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We went to Ottawa over the long weekend, and the cold was the kind I remembered, the kind that hurts if you’re not vigilant about bundling up. We visited an ice fishing village – dozens of little huts clumped together on the frozen river, holes here and there with lines sticking out of them waiting patiently to be tugged by fish. We spent another afternoon skating on the pitted Rideau Canal, stopping for Beaver Tails and hot chocolate. There was so much gorgeous winter scenery – lakes frozen over, the sky and snow dusted horizon melding into each other, crisp sunny mornings, huge clouds of steam and smoke billowing above the Parliament at night.

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On the day of the biggest storm in Toronto, I got caught in the worst commute (missed streetcars, out of service subway cars, buses that never showed up). Eventually I gave up and decided to walk the rest of the way home. There were barely any cars on the road and no one else was outside, so everything was fantastically quiet and muffled. When I accidentally tripped on a snowbank and dropped my bags, I yelled out of frustration, but no one heard. I was annoyed to be walking, but it was hard to deny how beautiful everything looked and how unusual it was to be surrounded in so much silence in the city. And I could walk outside in this beautiful storm without breaking into hives — that was something. Despite the yelling, I laughed too.

 

Weekend Artifacts

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Top left: Chris came back from the UK and brought us commemorative Diamond Jubilee Queen Elizabeth spoons. Thanks, Chris.

Top middle: Samantha and I both tend to wake up early, so we met for brunch at 9:30 on Saturday morning – no lineups! – and when we were done, the whole day still stretched before us. We walked around Leslieville a bit, and popped into the Value Village, which always has a good selection of books. This time was no exception.

Top right: On Sunday morning, Andrew and I drove north towards Lake Simcoe and along the way passed an antique barn. Maybe it’s a sign of aging/yupiedom, but I can’t resist a good antique barn. This place was huge, with lots of junk-y junk and overpriced junk, but we emerged with some really good finds: the teak dresser we had been looking for since we’ve moved, some Lou Reed records and this lady cigarette tin, which I will use to store my lady treasures.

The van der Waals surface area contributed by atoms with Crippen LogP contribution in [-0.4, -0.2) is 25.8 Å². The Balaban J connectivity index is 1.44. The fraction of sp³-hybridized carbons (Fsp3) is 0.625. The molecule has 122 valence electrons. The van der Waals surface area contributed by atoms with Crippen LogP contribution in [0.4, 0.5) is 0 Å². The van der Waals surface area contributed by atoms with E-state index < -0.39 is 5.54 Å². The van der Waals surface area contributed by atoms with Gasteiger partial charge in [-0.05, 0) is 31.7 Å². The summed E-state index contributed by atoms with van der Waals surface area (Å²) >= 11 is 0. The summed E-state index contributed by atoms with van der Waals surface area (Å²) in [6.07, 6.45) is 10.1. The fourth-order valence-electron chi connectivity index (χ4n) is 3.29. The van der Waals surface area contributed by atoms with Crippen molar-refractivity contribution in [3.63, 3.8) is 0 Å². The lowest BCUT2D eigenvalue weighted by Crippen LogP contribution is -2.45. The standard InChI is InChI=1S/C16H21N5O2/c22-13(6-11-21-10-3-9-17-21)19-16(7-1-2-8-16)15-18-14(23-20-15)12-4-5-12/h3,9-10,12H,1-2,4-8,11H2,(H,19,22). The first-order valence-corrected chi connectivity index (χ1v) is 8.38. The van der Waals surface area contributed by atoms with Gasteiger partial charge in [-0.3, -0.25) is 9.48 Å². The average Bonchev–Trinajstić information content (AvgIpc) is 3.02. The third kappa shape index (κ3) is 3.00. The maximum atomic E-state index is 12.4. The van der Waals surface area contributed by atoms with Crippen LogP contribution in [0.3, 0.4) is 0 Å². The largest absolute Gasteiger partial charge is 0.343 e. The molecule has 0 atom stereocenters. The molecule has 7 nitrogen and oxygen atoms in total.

Bottom: On Saturday afternoon, I was sitting on the couch trying to write the new thing I’m working on, which is now almost at 20,000 words. The first 15,000 words felt kind of breezy and fun, but I’m now officially at that point where I need “plot” to drive it forward, which is not as breezy or fun. So, I was on the couch and mostly not typing, and while I was staring out the window, I watched a man stop his car in front of our house, get out, and walk up to our porch. He didn’t knock, but he put something in the mailbox. I waved – it seemed silly to pretend I didn’t see him – and he kind of waved back, and maybe he hesitated for a second, but he turned around and went back to his car. Eventually I got up to see what he put in the mailbox, which I assumed would be flyers. Instead? A plank of wood. Written in pencil, it said “Treehouse”. I went upstairs to show Andrew, who was equally confused. The previous owners mentioned that they used to refer to one of the rooms, which they had built themselves, as the treehouse, so maybe it’s somewhat related to that? A mystery.

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On Lake Simcoe, there were many people ice fishing, and we walked on to the lake and a man riding a bike passed us by. We also watched a young girl augur a hole into the ice, and her father catch a fish shortly afterwards. So it was a nice weekend overall.

P.S. I’ve updated my other blog with an essay about Paris and uncertainty about food and life, and then growing up a little and getting good at picnics. Basically.